Test Drive: 2010 Lexus RX 350

It had been some time since I had driven the Lexus RX 350, so I borrowed one to make the round trip from San Francisco International airport to the annual Western Auto Journalist?s Media Days in Monterey.

First introduced in 1998, the 2010 Lexus RX 350 represents the latest generation of one of the pioneers of the luxury sport utility market.? Consumers have voted the RX number one in the category by purchasing enough of them to make it the best seller in this category.

There are many reasons to like the RX 350 ranging from classy styling and elegant interior to a level of performance and handling more closely associated with a sport sedan than a typical SUV.

The RX 350 is the consummate highway cruiser rewarding the driver and passengers with a plush environment, comfortable ride, a gaggle of technological goodies and high level of safety equipment.? This does not mean the driver has to sacrifice performance and handling.? On my return trip, traffic congestion caused me to reroute on windy back roads through the Santa Cruz Mountains.? It also meant I had to rush so I would not miss my flight home.

The littlest Lexus SUV handles very well, staying flat on the corners and holding tightly to the road.? Like all the Lexus vehicles, the RX is quiet with excellent isolation from road noise, however that isolation results a somewhat vague road and steering feel.? The brakes are strong and even used repeatedly keep the 4,300-pound car well controlled.

Like many new generation vehicles, the latest RX has grown and inch or two in most dimensions and added five horses to the 3.5-liter V-6 engine and another gear to the automatic transmission.? Now with 275-horsepower and a six-speed transmission, the RX sprints to 60 mph in 7.5 seconds and has a top speed limited to 112 mph, if someone has a place to run that fast.

The drivetrain combination was very satisfying and I liked the gated shift linkage that allowed me to control the transmission manually.? The transmission has a new Artificial Intelligence shifting (AI-SHIFT) control that sets shift patterns based on the vehicle speed and throttle position and it works very well allowing the driver to concentrate more on steering and less on shifting.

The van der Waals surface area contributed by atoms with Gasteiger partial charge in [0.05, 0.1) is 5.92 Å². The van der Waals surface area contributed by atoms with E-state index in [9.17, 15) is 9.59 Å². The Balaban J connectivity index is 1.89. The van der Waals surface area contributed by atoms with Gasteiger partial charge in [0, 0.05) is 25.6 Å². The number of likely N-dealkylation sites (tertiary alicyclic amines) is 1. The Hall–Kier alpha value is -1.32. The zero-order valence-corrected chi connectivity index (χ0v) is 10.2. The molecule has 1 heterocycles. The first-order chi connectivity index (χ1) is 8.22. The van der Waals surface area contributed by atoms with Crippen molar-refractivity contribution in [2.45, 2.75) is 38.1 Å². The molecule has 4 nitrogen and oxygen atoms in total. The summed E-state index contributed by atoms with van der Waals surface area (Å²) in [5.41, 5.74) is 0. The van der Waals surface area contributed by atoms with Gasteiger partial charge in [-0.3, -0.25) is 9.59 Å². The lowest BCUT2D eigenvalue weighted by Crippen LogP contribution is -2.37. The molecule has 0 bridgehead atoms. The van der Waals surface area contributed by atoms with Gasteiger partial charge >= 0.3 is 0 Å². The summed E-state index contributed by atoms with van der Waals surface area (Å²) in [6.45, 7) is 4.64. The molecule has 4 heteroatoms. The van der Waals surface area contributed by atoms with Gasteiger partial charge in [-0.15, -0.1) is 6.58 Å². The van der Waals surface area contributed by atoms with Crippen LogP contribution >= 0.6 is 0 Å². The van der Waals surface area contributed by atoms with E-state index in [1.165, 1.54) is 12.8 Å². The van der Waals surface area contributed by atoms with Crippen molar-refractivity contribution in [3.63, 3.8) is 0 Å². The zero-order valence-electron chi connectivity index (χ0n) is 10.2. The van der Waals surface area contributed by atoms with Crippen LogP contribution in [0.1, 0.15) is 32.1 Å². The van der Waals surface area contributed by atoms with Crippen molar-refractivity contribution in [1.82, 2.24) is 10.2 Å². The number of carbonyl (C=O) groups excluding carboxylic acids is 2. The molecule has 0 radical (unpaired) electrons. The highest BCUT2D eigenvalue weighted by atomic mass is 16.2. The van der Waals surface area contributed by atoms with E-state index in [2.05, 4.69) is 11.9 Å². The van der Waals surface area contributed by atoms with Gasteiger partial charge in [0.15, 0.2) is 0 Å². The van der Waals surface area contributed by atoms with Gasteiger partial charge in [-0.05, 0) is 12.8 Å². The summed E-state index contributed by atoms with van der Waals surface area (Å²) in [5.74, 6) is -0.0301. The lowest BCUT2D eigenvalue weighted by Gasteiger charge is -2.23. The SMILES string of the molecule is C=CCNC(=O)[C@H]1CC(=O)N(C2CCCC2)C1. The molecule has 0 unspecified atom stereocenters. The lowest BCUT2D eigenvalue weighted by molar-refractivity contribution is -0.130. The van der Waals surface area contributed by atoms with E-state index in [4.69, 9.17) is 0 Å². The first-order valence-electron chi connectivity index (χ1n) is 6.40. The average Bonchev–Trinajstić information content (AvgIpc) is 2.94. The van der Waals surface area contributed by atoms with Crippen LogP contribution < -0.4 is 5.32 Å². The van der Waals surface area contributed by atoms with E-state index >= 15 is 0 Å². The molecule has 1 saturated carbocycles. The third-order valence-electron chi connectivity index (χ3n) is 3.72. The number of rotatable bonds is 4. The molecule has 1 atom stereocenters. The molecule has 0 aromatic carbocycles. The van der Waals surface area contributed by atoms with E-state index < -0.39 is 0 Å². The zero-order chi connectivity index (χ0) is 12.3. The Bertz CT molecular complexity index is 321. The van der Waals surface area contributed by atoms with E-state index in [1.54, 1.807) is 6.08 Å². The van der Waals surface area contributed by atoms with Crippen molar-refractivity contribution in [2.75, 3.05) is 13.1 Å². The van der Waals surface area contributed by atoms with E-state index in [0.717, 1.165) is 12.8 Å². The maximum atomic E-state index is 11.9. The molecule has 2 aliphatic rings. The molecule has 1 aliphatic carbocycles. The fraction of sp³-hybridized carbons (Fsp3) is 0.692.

The RX 350 is available in front- and all-wheel drive, but it is certainly not an off-roader. This is a vehicle best suited for adverse road conditions, gravel roads and bridges rather than fording streams and climbing over logs.? The AWD version does have a 3,500-pound towing capacity, which should handle most family?s recreation toys.

New for 2010 is a Hill-start Assist Control that prevents the vehicle from rolling backward when starting on an incline as the driver moves a foot from the brake to accelerator.

The front-wheel drive RX 350 has a $38,500 base price, including the destination charge, and the AWD version is only $1,400 more.? Lexus pricing allows for a high degree of customization and adding all the available options could run the price very close to the $60,000 level.

The list of options and option packages includes most of the latest technology features like adaptable Bi-Xenon headlights, pre-collision system and Dynamic Radar Cruise control, dual screen rear entertainment and a Mark Levinson audiophile sound system.? Loaded with all this great technology, the Lexus RX 350 makes a safe and fun-to-drive all weather vehicle.

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